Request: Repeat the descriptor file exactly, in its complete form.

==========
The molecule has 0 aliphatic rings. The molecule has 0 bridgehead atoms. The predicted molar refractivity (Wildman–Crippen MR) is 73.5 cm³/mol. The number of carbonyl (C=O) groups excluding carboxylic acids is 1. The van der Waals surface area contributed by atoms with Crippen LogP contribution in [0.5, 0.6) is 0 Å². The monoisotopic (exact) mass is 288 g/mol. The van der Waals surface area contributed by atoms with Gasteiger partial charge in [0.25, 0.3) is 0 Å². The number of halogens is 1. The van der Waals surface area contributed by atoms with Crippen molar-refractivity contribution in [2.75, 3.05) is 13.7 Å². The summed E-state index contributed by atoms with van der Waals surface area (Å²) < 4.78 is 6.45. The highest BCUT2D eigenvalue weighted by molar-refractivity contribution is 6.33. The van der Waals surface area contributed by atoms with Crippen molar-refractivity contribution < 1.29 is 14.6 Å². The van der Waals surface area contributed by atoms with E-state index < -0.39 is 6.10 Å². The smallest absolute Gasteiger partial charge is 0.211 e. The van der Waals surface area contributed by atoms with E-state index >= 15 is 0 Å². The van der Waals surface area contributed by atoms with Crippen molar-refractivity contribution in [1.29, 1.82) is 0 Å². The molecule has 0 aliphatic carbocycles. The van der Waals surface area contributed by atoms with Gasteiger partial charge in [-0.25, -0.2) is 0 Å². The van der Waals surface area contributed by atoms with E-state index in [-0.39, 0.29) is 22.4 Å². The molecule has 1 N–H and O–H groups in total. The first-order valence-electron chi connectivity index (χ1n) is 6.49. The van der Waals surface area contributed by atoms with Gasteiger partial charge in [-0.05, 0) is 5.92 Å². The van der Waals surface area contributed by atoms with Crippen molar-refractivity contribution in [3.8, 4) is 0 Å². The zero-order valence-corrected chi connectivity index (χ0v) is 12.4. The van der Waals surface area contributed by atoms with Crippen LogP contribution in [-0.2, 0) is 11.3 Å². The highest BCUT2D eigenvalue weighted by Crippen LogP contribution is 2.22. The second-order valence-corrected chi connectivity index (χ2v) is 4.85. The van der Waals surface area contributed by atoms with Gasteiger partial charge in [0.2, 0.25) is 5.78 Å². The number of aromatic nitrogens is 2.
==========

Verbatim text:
The molecule has 0 aliphatic rings. The molecule has 0 bridgehead atoms. The predicted molar refractivity (Wildman–Crippen MR) is 73.5 cm³/mol. The number of carbonyl (C=O) groups excluding carboxylic acids is 1. The van der Waals surface area contributed by atoms with Crippen LogP contribution in [0.5, 0.6) is 0 Å². The monoisotopic (exact) mass is 288 g/mol. The van der Waals surface area contributed by atoms with Gasteiger partial charge in [0.25, 0.3) is 0 Å². The number of halogens is 1. The van der Waals surface area contributed by atoms with Crippen molar-refractivity contribution in [2.75, 3.05) is 13.7 Å². The summed E-state index contributed by atoms with van der Waals surface area (Å²) < 4.78 is 6.45. The highest BCUT2D eigenvalue weighted by molar-refractivity contribution is 6.33. The van der Waals surface area contributed by atoms with Crippen molar-refractivity contribution < 1.29 is 14.6 Å². The van der Waals surface area contributed by atoms with E-state index < -0.39 is 6.10 Å². The smallest absolute Gasteiger partial charge is 0.211 e. The van der Waals surface area contributed by atoms with E-state index >= 15 is 0 Å². The van der Waals surface area contributed by atoms with Crippen molar-refractivity contribution in [1.29, 1.82) is 0 Å². The molecule has 0 aliphatic carbocycles. The van der Waals surface area contributed by atoms with Gasteiger partial charge in [-0.25, -0.2) is 0 Å². The van der Waals surface area contributed by atoms with E-state index in [-0.39, 0.29) is 22.4 Å². The molecule has 1 N–H and O–H groups in total. The first-order valence-electron chi connectivity index (χ1n) is 6.49. The van der Waals surface area contributed by atoms with Gasteiger partial charge in [-0.05, 0) is 5.92 Å². The van der Waals surface area contributed by atoms with Crippen molar-refractivity contribution in [3.8, 4) is 0 Å². The zero-order valence-corrected chi connectivity index (χ0v) is 12.4. The van der Waals surface area contributed by atoms with Crippen LogP contribution in [-0.2, 0) is 11.3 Å². The highest BCUT2D eigenvalue weighted by Crippen LogP contribution is 2.22. The second-order valence-corrected chi connectivity index (χ2v) is 4.85. The van der Waals surface area contributed by atoms with Gasteiger partial charge in [0.2, 0.25) is 5.78 Å². The number of aromatic nitrogens is 2.